We are a technology company. We love technology, and we embrace it. And, we help others embrace it as well. But we also know that there are those out there that abuse it. Typically, we share the latest on what hackers are up to, and how to protect yourself from them. In this case, however, we have another group that we need to warn you about — drug dealers.
Drug dealers are leveraging the power, and vastness of social media to sell illegal drugs. With around seven in ten Americans using social media, it is an easy way for them to reach a fairly broad audience. Although the dealers aren’t limiting themselves to a specific social media platform, information suggests that Instagram and Snapchat tend to be popular avenues for selling illegal drugs. This means that they are primarily targeting a younger audience, typically those in the 13 – 29 age groups.
And, unfortunately, they are utilizing the algorithms that are built into social media platforms to spread their message. More specifically, they are using code words and hashtags to find new buyers. For example, just as you might search #runningshoes to find posts related to running shoes, they are using hashtags related to specific drugs, like Percocet, Prescription Pain Killers or Molly (MDMA) to help potentially interested parties find them. And, since social media platforms focus on serving relevant content based on your searches and activity, your feed may show more and more posts and images of drugs that can be purchased illegally even if you searched a drug-related hashtag simply out of curiosity.
At this point, we all know the internet can help us shop, buy, and have our purchases delivered quickly. It’s no different with illegal drugs bought over social media. In some cases, once a conversation and deal are made, an exchange location can be determined within minutes. In addition, the internet has even created the opportunity to access substances that someone may not have had access to without social media. Meaning, if they did not have a source for a specific type of drug in the past, they do now. All it takes is a bit of searching, something that many of us are comfortable doing. The drug dealer they find, however, is not someone they know. There is a level of anonymity for these drug dealers on social media, which also means that what they say they are selling you, may not actually be what you are buying.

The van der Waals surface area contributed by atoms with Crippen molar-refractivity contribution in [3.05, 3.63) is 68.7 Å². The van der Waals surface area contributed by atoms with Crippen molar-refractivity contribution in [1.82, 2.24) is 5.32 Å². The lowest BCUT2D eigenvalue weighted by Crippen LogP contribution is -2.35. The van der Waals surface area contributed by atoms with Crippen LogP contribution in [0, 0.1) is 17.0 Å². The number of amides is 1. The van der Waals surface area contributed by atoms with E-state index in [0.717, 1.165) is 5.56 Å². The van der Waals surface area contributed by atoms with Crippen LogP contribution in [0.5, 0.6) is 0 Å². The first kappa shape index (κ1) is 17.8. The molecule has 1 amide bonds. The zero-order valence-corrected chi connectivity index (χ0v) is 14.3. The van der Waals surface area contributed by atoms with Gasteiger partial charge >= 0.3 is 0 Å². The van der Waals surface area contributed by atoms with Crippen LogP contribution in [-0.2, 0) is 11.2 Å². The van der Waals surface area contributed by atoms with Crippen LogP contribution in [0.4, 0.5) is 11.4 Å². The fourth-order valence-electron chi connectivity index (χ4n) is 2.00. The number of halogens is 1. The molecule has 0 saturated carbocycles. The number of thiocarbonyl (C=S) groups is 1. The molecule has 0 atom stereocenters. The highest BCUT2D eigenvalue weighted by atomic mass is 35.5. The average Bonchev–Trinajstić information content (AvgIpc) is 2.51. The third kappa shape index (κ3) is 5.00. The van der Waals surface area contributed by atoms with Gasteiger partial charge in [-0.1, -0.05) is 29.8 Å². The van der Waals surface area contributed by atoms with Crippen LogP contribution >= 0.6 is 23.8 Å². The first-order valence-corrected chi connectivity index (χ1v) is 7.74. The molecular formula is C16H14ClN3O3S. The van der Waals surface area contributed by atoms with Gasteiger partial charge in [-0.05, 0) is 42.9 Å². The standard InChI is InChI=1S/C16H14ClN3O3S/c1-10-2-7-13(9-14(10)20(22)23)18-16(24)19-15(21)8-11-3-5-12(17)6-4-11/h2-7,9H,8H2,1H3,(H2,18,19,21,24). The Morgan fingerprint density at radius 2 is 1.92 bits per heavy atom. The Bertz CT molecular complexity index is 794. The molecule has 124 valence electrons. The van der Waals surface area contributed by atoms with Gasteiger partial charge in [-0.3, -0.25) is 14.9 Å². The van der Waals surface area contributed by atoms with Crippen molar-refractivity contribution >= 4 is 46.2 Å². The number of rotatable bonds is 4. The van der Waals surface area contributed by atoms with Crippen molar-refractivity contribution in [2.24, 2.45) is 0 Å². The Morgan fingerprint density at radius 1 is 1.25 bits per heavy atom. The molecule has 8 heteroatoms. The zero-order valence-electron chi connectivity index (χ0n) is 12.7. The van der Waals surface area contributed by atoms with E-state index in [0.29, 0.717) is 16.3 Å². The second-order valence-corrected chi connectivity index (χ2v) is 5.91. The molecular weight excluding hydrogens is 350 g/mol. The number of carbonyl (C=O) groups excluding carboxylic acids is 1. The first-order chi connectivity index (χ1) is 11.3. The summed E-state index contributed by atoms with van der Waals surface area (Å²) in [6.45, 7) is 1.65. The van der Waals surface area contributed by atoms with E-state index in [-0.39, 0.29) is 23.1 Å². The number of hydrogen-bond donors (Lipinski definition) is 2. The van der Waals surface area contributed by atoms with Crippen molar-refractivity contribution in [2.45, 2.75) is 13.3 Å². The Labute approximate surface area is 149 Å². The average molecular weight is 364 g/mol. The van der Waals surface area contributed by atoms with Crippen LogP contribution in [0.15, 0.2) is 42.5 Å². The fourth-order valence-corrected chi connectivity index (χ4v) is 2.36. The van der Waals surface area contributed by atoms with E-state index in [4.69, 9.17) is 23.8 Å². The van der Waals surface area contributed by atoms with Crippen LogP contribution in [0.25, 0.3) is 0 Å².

The entire scenario creates an unsafe environment for the youth that is being targeted and those that ultimately purchase these illegal drugs through a social media site. The convenience, speed, and thought of avoiding law enforcement seem to be the draw of this way of buying and selling drugs. And although social media websites have policies against the sale of illegal drugs, drug dealers are finding ways around these policies.
Now you may be asking why an IT consulting firm in the San Francisco Bay area is writing about this. Frankly, this impacts us too. We all have a child, niece or nephew, neighbor, cousin, friend, or acquaintance that could be influenced by this new trend of and acquiring illegal drugs via social media. And, in our opinion, educating others on this topic is an important task. So now that you’ve read this, and understand that this is happening and that the youth are primarily being targeted, we have a request.
Share this information. Copy and paste the URL of this post into your social media feed. Go to our Facebook or LinkedIn page and hit the share button under this post. Print it out and mail it, if that’s your preferred method, just share it.
And, if you are a mentor to a young person, consider talking to them about this, and sharing the dangers that come with purchasing illegal drugs over social media (and purchasing illegal drugs in general). A conversation could prevent the purchase of a dangerous substance.